12

I am trying to understand the syntactic difference between composition and inheritance in C++.

I'm hoping someone will provide two simple examples. One example of a class that uses composition and one of a class that uses inheritance.

0
23

Sure, why not? Since I like robots, let's make a robot that can walk around and grab things. We'll make one robot using inheritance, and another robot using composition:

class Legs
{
public:
   void WalkAround() {... code for walking around goes here...}
};

class Arms
{
public:
   void GrabThings() {... code for grabbing things goes here...}
};

class InheritanceRobot : public Legs, public Arms
{
public:
   // WalkAround() and GrabThings() methods are implicitly
   // defined for this class since it inherited those
   // methods from its two superclasses
};

class CompositionRobot
{
public:
   void WalkAround() {legs.WalkAround();}
   void GrabThings() {arms.GrabThings();}

private:
   Legs legs;
   Arms arms;
};

Note that at least for this example, the CompositionRobot is usually considered to be the better approach, since inheritance implies an is-a relationship, and a robot isn't a particular kind of Arms and a robot isn't a particular kind of Legs (rather a robot has-arms and has-legs).

11

To expand a little on @jeremy-friesner's answer (and mostly reuse his code), a lot of the time composition is implemented using more classes than that. Essentially the Legs and Arms classes would be implementations of an interface. This makes it easy to inject those dependencies and, hence, mock/stub them out when unit testing the composite object. Then you'd have something like (ignoring virtual destructor...) :

class Walker // interface
{
public:
    virtual void Walk() = 0;
}

class Legs : public Walker
{
public:
    void Walk() {... code for walking around goes here...}
}

class Grabber // Interface
{
public:
    virtual void GrabThings() = 0;
}

class Arms : public Grabber
{
public:
    void GrabThings() {... code for grabbing things goes here...}
}

class InheritanceRobot : public Legs, public Arms
{
public:
    // Walk() and GrabThings() methods are implicitly
    // defined for this class since it inherited those
    // methods from its two superclasses
};

class CompositionRobot
{
public:
    CompositionRobot(Walker& walker, Grabber& grabber) 
        : legs(walker), 
          arms(grabber) 
    {} 
    void Walk() {legs.Walk();}
    void GrabThings() {arms.GrabThings();}

private:
    Walker& legs;
    Grabber& arms;
};

So the actual implementation used for legs and arms could be set at run-time instead of compile time.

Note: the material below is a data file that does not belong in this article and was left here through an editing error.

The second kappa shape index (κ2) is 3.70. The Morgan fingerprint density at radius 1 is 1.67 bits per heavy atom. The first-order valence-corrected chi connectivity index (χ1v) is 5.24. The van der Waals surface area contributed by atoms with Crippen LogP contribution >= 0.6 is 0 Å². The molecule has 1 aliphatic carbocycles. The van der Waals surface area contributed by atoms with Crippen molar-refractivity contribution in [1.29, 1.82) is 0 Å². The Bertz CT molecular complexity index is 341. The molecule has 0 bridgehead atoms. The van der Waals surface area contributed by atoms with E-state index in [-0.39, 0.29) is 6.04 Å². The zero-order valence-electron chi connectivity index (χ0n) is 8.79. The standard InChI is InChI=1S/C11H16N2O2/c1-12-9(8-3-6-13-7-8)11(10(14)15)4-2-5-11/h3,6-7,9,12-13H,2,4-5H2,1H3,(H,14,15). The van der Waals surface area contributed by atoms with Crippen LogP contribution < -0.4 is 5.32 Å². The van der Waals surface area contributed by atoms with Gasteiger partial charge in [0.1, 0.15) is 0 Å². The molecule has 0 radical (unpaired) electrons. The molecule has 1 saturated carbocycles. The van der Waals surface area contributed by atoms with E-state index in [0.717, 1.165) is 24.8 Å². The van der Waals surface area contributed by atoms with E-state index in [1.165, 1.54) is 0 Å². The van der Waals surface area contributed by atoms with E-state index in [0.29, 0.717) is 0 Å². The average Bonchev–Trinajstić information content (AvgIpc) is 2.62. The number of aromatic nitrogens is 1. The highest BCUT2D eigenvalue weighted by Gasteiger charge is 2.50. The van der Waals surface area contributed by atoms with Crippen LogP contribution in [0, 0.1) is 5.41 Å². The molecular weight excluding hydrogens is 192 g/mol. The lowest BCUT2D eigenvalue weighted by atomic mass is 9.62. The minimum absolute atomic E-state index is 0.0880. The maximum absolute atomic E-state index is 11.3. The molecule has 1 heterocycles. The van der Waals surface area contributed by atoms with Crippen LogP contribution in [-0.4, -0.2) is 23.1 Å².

As an aside, I only wrote this as an answer, rather than a comment on Jeremy's answer, to benefit from the code formatting so, if you feel like up-voting it, please do Jeremy's too.

HTH

UPDATE Sep 14, 2021:

One thing I've noticed in this answer is that I've conflated composition and aggregation. In composition, if the parent object ceases to exist, then so does the child object whereas, in aggregation, the child objects may exist after the parent is destroyed. The description I've given, where references to instances of the child objects are passed in the CompositionRobot constructor implies an aggregation relationship rather than composition. However, if you were to use std::unique_ptr() when defining the parameters and creating the objects, and std::move() when they're stored in the constructor of CompositionRobot, the effect would be much the same as in Jeremy's answer where the objects (rather than a pointer or a reference to them) are defined as class members.

2
  • Follow up question: suppose Walker needs some information about CompositionRobot to implement Walker::Walk(). For instance, it needs to know CompositionRobot.position and call CompositionRobot::UpdatePosition(). Would it be idiomatic to pass a reference to CompositionRobot during construction of Walker so it has it has a member variable Walker.parent_robot?
    – segfault
    Sep 12 at 23:38
  • 1
    I've just added an update to my answer since I realised I was about to describe something more aggregation, than composition related, however.... typically, if I was implementing that sort of thing, I'd tend to create another 'interface' where position could be queried/set. The CompositionRobot would inherit from that, and the Walker class would either accept a reference to one of those in its constructor, or provide a setter function where it can be set after construction, depending on the circumstances but, ultimately, trying to avoid circular dependencies. There are other ways though! :-)
    – cosimo193
    Sep 14 at 9:21

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